A Film Restoration Diary


    The Mathematics of Downsampling the High Definition Scans for PAL SD

    21 Jan 2016

    In the previous post we established the need to downsample the high resolution 2K scans to a lower resolution for PAL SD release. We need to adjust this downsampling so that:

    1. The overscan (i.e. the area of the film frame beyond the boundaries of the video raster) is preserved.
    2. The dimensions of the video raster (after downsampling) are slightly larger than the PAL SD frame size of 720 x 576 pixels. This will allow final cropping to remove a little “bleed” around the edges of the video raster to produce a PAL SD frame in which the video raster (i.e. the original television image) neatly fills the frame.

    Preserving the overscan implies that the downsampled video will have a larger frame size than PAL SD — in fact a non standard frame size which we will refer to as PAL SD+.

    Let’s now look more closely at the calculations needed to work out the scale factor for downsampling and the actual dimensions of this PAL SD+ frame. Once we have these numbers we can plug them into a video downsampling tool, such as Apple’s Compressor.

    The following diagram (Figure 1) explains the process:

    Figure 1: An illustration of the downsampling process. The original 2K scan frame is on the right. The downsampled “PAL SD+” frame is on the left.

    The Mathematics of Downsampling

    In Figure 1, the 2K image is on the right. As you can see, the scanned area of the film frame (the outer black border) extends beyond the edge of the video raster (notice sprocket holes in the left corners). The dimensions of this 2K frame are 2048 pixels wide by 1556 pixels high.

    The area shaded green shows the optimal cropping of the video raster — just inside its boundary. This is the area of the video image we want for the eventual PAL SD version.

    The dotted red lines indicate the downsampling process. The downsampled image is shown on the left. We want the green cropped area in the downsampled image to have the dimensions of a PAL SD frame, which are 720 x 576 pixels.

    To achieve this, the outer dimensions of the downsampled frame (with the black border) will need to be larger than this and are shown as w x h.

    If the green area shown in the 2K frame does not have the same aspect ratio as a PAL SD frame, then the downsampling will be asymmetrical — i.e. the scale factor will need to be different in the horizontal and vertical axes. In fact this will almost always be the case due to the effect of “Pixel Aspect Ratio”, which we will discuss in more detail in the next blog post.

    For the moment, we can state the following:

    Horizontal scale factor = w / 2048

    Vertical scale factor = h / 1556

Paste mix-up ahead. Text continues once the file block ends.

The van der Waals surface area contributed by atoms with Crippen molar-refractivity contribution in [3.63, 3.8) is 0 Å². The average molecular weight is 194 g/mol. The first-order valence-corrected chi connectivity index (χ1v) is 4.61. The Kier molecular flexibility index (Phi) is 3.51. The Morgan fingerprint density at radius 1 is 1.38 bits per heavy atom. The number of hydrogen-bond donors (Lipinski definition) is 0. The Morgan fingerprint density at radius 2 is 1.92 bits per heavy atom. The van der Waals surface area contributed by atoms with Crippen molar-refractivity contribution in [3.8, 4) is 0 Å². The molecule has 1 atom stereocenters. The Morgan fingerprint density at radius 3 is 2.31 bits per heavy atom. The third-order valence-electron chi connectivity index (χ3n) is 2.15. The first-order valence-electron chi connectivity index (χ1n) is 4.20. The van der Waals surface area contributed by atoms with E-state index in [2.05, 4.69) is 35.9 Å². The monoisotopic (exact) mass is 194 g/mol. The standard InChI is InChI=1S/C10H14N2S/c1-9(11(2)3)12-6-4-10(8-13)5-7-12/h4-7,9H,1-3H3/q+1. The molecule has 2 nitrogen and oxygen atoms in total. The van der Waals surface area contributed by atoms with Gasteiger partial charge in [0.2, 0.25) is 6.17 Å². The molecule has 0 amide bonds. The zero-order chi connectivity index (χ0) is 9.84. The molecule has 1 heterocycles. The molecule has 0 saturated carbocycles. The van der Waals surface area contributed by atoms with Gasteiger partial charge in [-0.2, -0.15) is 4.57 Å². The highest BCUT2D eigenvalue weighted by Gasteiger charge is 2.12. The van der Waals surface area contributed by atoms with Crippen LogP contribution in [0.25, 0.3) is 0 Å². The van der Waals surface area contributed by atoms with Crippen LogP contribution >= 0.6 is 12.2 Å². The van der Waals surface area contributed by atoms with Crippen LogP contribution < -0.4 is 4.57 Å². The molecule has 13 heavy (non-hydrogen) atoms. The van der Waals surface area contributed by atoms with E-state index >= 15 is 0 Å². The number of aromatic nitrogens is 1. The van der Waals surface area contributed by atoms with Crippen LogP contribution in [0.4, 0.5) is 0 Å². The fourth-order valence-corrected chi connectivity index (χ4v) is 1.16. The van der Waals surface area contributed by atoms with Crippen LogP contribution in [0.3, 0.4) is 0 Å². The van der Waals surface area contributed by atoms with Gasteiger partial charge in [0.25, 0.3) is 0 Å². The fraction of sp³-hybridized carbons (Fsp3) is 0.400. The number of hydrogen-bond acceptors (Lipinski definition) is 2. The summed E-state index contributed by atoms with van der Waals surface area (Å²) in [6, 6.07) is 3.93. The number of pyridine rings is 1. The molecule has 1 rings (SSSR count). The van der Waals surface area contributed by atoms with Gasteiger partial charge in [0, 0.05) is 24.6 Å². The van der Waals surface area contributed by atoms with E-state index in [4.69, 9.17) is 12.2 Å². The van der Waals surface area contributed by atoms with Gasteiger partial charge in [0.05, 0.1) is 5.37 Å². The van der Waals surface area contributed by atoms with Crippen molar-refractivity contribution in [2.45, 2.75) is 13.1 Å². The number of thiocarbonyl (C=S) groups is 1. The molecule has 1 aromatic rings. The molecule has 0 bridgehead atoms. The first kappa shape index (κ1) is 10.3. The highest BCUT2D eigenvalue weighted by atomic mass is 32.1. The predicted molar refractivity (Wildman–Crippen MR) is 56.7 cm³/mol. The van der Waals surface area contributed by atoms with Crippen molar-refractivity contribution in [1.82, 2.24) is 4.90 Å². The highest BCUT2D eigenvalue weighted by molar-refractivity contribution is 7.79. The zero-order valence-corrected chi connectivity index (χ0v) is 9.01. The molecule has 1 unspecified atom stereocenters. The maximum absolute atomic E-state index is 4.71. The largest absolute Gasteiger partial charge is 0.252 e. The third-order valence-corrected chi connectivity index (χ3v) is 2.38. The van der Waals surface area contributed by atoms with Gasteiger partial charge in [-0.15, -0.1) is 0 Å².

But what are the values of w and h?

    To work that out we need to know the dimensions of the green area in the 2K image before downsampling. This can only be determined through measurement. In fact, since the video raster in the old kines can change size slightly over the duration of a full reel, it’s necessary to review the scans and sample the width and height at a number of places then choose the minimum width and height value which will ensure the video raster has a clean edge after final cropping.

    Assume the dimensions of the cropped area are wc and hc.


    w = (2048 / wc) x 720

    h = (1556 / hc) x 576

    These calculations become tedious when one has to do them repeatedly, so I wrote a little Ruby script to do them and produce a report which can be saved to document the process and the settings used. Here is a sample output of this script for the “Marianne” (1963) kine scan:


    Production: Marianne
    Segment:    Interim DVDs March 2014: 2K scan to SD+
    Calc date:  2015-04-21 16:41:30 +1000


    Frame Size: 756 x 607

    Pixel Aspect Ratio: 1.0

    Cropping (Top, Bottom, Left, Right): 0, 0, 0, 0

    Padding (Top, Bottom, Left, Right): 0, 0, 0, 0


    Source width: 2048
    Source height: 1556
    Source aspect ratio: 1.3162

    Final source crop width: 1950
    Final source crop height: 1477
    Final source crop aspect ratio: 1.3202

    Working source crop width: 2048
    Working source crop height: 1556
    Working crop aspect ratio: 1.3162


    Final target width: 720
    Final target height: 576
    Final target aspect ratio: 1.25

    Working target width: 756 (756.18)
    Working target height: 607 (606.81)
    Working Target aspect ratio: 1.2462


    Horizontal scale factor: 0.369231
    Vertical scale factor: 0.38998
    Scaling assymmetry (h/v): 0.9468 (-5.32%)

    Most downsampling tools (e.g. Apple Compressor) require the target frame width and height. These are shown above as “Working target width” and “Working target height”.

    Note also the final section “PIXEL SCALING IN COMPRESSOR” where we see that the horizontal and vertical scale factors are not the same.

    More on that in the next post about “The Mysteries of Pixel Aspect Ratio”.

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